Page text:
Wednesday, November 19, 2014

The Fate of Mankind; The Issue of My Friend

The Epic of Gilgamesh is almost always credited with being the oldest written story in the world.  It's a fantastic story, and if you've never read this - mankind's first piece of writing - I highly recommend it.

We've been studying ancient civilizations, so it's only appropriate that we take a peek inside Mesopotamia's most famous book - and their most famous super-hero.

Since the book was written in Cuneiform, it was written on clay tablets.  We only read a portion from Tablet 10, the translation of which comes from San Jose State University's webpage.  You can read what we read HERE.  It's only a page, and it will give you some context for this post.

In the portion we read today, Gilgamesh is afraid.  Gilgamesh - this EPIC warrior - is afraid.  Terrified.  The guy who challenged the gods.  The guy who killed Humbaba (the body-guard to the gods), the guy who killed the Bull of Heaven: he's afraid.  The text says his cheeks are emaciated, his expression is desolate and his features are haggard.  From fear.

We've all dealt with fear before.  Sometimes it's embarrassing, right?  I shared this picture with most of my students:

Most of us aren't as fearless as Gilgamesh.  Why is he afraid?  What is he scared of?  What is "the fate of mankind" that so terrifies him?  And why does it terrify him?  And if it's something that scares one such as Gilgamesh, is it something I should fear as well?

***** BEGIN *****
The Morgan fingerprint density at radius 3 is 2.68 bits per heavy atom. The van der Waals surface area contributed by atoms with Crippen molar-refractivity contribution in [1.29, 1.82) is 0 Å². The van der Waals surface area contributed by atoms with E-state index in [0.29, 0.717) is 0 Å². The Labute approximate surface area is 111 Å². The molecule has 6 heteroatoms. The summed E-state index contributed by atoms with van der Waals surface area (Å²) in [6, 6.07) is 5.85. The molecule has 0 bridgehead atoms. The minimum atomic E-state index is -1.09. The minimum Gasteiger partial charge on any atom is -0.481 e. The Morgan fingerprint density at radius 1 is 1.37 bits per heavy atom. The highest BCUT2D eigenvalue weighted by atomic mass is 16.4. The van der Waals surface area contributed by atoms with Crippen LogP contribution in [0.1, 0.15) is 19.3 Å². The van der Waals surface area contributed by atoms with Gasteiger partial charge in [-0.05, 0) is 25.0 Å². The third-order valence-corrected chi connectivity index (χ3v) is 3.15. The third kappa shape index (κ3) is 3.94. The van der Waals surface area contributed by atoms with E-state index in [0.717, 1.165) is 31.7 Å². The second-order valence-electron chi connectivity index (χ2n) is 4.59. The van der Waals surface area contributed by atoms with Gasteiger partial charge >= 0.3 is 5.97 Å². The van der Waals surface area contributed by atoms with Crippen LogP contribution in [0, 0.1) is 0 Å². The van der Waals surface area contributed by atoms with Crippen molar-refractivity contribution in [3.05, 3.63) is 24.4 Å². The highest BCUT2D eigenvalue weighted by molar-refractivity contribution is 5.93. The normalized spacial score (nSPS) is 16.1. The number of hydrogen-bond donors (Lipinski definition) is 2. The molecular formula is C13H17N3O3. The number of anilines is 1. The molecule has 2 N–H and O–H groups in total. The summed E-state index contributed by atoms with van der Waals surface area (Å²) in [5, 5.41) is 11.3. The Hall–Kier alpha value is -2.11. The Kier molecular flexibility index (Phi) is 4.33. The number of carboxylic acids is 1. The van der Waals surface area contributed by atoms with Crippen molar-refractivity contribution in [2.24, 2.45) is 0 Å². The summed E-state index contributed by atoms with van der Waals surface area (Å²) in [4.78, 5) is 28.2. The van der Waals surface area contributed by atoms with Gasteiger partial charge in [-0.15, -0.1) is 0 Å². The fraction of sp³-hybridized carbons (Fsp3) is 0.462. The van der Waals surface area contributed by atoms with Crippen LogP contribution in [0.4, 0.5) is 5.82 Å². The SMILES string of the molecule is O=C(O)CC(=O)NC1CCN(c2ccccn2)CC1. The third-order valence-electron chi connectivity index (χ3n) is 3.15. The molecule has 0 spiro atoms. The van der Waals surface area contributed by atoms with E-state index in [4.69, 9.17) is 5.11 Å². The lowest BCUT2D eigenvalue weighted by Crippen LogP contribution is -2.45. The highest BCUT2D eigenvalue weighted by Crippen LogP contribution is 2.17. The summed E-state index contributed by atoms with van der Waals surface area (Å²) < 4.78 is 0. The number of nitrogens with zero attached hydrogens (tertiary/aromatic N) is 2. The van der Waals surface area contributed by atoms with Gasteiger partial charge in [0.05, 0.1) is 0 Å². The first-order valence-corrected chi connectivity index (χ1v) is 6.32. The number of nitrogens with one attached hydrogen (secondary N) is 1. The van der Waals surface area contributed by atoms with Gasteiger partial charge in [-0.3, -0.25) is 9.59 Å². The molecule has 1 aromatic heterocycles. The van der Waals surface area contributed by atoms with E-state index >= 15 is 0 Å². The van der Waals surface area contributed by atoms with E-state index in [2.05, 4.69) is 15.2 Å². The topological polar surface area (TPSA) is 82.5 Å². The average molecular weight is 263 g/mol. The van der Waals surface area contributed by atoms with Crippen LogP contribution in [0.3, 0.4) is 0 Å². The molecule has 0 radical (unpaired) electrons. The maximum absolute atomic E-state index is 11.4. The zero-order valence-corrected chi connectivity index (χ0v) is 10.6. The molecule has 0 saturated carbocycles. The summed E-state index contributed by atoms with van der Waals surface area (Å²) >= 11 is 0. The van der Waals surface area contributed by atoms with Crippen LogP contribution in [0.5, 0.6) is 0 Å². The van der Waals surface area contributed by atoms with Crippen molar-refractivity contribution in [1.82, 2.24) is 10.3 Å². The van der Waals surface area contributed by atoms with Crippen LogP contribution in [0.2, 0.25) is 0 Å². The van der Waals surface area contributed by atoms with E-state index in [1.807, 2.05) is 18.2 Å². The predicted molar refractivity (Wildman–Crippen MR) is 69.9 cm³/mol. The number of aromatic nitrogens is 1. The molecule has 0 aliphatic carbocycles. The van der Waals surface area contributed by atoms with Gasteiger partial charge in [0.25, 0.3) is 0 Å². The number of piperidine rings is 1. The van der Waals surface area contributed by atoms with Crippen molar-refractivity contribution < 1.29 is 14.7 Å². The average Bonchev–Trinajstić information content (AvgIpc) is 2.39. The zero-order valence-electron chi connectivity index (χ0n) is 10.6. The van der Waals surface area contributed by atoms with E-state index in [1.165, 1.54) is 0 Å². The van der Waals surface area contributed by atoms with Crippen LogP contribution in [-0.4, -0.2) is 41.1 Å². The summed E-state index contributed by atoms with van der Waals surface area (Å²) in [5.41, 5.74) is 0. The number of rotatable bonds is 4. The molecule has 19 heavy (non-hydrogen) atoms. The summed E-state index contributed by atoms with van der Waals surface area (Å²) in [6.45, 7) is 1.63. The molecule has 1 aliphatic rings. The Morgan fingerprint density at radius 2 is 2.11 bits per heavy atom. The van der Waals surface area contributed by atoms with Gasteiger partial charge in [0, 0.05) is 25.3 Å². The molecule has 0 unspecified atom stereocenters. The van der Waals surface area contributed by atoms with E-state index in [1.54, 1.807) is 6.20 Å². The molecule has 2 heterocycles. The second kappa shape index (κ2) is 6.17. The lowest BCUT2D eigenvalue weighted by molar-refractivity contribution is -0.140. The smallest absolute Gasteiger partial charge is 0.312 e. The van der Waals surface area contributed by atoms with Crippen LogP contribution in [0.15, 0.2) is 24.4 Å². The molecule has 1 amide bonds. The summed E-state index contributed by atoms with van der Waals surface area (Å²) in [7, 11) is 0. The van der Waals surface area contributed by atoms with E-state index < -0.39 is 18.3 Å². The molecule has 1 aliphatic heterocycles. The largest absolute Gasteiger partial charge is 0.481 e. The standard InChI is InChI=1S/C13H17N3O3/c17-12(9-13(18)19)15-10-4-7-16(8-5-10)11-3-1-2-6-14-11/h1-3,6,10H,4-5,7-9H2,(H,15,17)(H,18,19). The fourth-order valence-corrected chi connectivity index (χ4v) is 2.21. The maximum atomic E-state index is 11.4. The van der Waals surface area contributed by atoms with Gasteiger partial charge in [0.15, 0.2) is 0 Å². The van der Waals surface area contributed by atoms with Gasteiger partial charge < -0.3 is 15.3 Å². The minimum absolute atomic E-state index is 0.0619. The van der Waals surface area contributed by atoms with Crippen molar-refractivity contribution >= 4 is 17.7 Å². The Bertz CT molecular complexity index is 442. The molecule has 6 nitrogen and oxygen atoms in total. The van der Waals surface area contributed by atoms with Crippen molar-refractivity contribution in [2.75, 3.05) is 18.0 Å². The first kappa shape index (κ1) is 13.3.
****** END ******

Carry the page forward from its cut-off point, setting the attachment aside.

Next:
If you were in class today, you know your job: read and discuss the blog with an adult.  Tell them what we talked about in class.  What was it that Gilgamesh feared?  What was the fate of Enkidu, his friend?  Is it a legitimate fear?  Why or why not?  After your done discussing, write a short paragraph about your discussion.  Have the adult you discussed it with sign the paper, and turn it in tomorrow.

If you weren't in class, read the section of the story we read today: found here.  Then write me a paragraph telling me what it is Gilgamesh fears.  Give me 3 examples from the text that support your conclusion.  You don't have to do all this with your parents or an adult.  Just turn it in when you return to school.  

Not to show my hand too much, but this is what we'll be talking about tomorrow as well.  Part of the point I'm trying to get across (aside from teaching ancient texts from the civilizations we're studying) is the commonality humanity shares across both time and cultures.

The fears of Gilgamesh are the same as the Pharaohs.  The same as Emperor Qin, who drank the mercury and jade.  The same as Juan Ponce de Leon - or at least, the legend of him which says he was searching for the Fountain of Youth.  ...And it's the same as one of our newest heros: Augustus Waters.  This is one of the major themes of The Fault in Our Stars, right?  Raise your hand if you've read it.  The point is, maybe we're not so far removed from the Mesopotamians after all.


  1. The Epic of Gilgamesh An Animation by "staging shakespeare" it's a appropriate thing to show in class but alittle violent at parts but u can see for ur self.its luke by the way I just dident want to make an account

    1. Thanks Luke. I'll check it out.

    2. Here's the link, if anybody else wants to watch it: